Working on location inspired Helmut Newton - and an inspired Helmut was a really playful Helmut.  This snap was taken during a really great shoot for French Vogue in the south of France where everything was flowing effortlessly and he was in a great mood. June was with him and their Hollywood friends were coming by to say hi.  Bob Rafelson brought Jessica Lang who had her newborn daughter with her.

We were in the garden having lunch and everyone was taking pictures of each other, laughing and stepping in on each other’s shots. I started shooting Helmut, pretending that I was him.

He yelled a lot when shooting, so I mimicked him: “Helmut! That’s it! Don’t Move!  Francois, POWDER! , Katia, HAIR! “  Everyone started joining in, telling him to arch his back or find his light. He was actually a really good model!  He liked being teased.  He just loved having fun. He wanted work to be fun. He wanted life to be fun.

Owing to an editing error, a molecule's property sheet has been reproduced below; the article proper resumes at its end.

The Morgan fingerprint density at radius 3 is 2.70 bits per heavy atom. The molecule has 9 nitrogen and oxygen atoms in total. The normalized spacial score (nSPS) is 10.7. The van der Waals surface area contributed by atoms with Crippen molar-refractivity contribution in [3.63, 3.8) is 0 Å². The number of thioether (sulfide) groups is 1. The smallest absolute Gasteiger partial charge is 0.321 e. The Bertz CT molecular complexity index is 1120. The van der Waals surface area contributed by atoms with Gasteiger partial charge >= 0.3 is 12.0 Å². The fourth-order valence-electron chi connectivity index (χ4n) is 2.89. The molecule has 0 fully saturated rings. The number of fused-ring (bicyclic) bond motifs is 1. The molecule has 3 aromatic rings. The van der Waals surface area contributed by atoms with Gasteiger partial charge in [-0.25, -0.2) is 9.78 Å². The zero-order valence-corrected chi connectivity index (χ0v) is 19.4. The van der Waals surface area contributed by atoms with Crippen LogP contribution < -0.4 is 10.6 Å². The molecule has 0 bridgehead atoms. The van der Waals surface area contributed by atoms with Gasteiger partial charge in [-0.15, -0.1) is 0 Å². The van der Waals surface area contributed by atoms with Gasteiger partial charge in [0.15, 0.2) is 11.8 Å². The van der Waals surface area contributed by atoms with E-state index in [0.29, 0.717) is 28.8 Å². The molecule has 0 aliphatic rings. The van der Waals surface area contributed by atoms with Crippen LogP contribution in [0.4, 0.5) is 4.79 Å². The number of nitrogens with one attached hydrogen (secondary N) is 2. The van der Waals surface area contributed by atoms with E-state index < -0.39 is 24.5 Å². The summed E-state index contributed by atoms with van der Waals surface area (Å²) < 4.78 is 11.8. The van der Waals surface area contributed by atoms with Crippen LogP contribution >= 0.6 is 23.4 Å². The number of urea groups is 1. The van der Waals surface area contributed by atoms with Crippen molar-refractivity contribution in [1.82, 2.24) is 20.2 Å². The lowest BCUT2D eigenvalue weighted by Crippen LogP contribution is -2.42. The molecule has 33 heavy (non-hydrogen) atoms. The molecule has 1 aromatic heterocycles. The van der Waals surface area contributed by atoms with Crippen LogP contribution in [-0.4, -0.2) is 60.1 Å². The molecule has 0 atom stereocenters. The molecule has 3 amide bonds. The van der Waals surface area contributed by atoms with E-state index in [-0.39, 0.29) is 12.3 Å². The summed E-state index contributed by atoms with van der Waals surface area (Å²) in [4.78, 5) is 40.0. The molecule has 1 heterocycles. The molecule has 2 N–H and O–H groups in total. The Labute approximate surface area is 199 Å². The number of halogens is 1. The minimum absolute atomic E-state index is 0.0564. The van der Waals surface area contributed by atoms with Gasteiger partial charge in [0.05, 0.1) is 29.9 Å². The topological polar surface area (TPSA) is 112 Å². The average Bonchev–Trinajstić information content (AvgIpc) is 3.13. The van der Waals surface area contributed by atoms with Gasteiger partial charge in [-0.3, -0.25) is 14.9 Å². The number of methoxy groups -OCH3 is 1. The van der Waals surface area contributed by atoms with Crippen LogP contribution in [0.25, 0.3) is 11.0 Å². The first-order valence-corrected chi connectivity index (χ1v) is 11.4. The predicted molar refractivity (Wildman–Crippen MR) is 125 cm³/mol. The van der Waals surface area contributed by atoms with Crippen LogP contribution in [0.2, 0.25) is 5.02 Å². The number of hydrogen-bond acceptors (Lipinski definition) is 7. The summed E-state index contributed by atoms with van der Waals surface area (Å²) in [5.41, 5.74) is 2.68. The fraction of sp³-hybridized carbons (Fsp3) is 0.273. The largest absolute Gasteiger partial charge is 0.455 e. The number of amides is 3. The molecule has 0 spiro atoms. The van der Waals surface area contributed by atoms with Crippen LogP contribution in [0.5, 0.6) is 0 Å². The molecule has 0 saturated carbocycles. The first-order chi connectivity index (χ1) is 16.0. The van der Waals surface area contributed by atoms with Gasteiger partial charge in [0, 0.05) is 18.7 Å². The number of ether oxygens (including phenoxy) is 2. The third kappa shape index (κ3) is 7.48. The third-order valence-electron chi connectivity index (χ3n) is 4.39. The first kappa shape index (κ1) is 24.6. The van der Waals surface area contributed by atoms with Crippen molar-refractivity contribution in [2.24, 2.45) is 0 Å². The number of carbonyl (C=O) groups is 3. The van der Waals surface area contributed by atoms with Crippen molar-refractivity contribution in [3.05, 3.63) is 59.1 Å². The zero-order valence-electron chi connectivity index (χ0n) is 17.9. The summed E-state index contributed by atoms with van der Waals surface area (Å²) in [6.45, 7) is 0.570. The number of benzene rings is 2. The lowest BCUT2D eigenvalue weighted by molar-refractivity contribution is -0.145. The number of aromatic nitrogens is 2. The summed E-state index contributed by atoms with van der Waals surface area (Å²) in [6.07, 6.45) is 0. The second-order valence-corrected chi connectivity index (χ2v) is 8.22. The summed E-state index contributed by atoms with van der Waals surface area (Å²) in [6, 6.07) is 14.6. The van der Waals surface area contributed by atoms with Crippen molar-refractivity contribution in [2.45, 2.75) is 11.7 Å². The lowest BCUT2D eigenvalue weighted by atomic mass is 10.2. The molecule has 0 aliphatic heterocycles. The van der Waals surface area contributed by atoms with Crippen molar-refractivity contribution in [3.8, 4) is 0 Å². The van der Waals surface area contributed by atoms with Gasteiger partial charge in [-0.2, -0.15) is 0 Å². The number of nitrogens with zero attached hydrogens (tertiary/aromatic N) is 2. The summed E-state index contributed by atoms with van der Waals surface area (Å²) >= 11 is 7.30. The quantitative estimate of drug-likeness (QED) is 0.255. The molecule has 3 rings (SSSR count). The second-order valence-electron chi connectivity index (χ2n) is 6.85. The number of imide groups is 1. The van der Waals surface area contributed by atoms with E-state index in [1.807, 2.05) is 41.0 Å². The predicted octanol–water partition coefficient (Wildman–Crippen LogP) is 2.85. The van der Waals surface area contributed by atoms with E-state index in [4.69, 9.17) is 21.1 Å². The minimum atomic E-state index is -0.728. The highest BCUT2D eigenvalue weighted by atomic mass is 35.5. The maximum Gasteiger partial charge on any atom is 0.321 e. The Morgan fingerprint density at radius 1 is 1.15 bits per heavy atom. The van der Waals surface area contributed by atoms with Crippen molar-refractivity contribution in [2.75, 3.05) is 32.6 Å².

I shot with a Pentax Auto 110 that I had bought in Japan. It was a complete ultra-miniature SLR system. fully automatic with no user-settable adjustments.

It was a perfect camera to travel with as a model. I could buy 110 film in any airport and every drugstore in the world could develop it in an hour. He was wild about it. June shot this pic of Helmut and I with that camera.  He called it The Dwarf appealing totally to how he worked- his equipment being as pared down as possible. He found amateur cameras more innovative than professional.  I think my Pentax appealed to him so much because Helmut really and truly  was a reportage photographer at heart. He was the Weegee of the fashion world- a visual shark. He was brilliant at capturing those lurking shadows so full of subtext and pathos that were blatantly hiding within the seemingly superficial.

His point of view was the rabbit hole. He left it up to the viewer to fall down it as deeply as they wanted to go.

Former model Tara Shannon was once referred to as "the woman of a thousand faces." Learn more about her on her official website.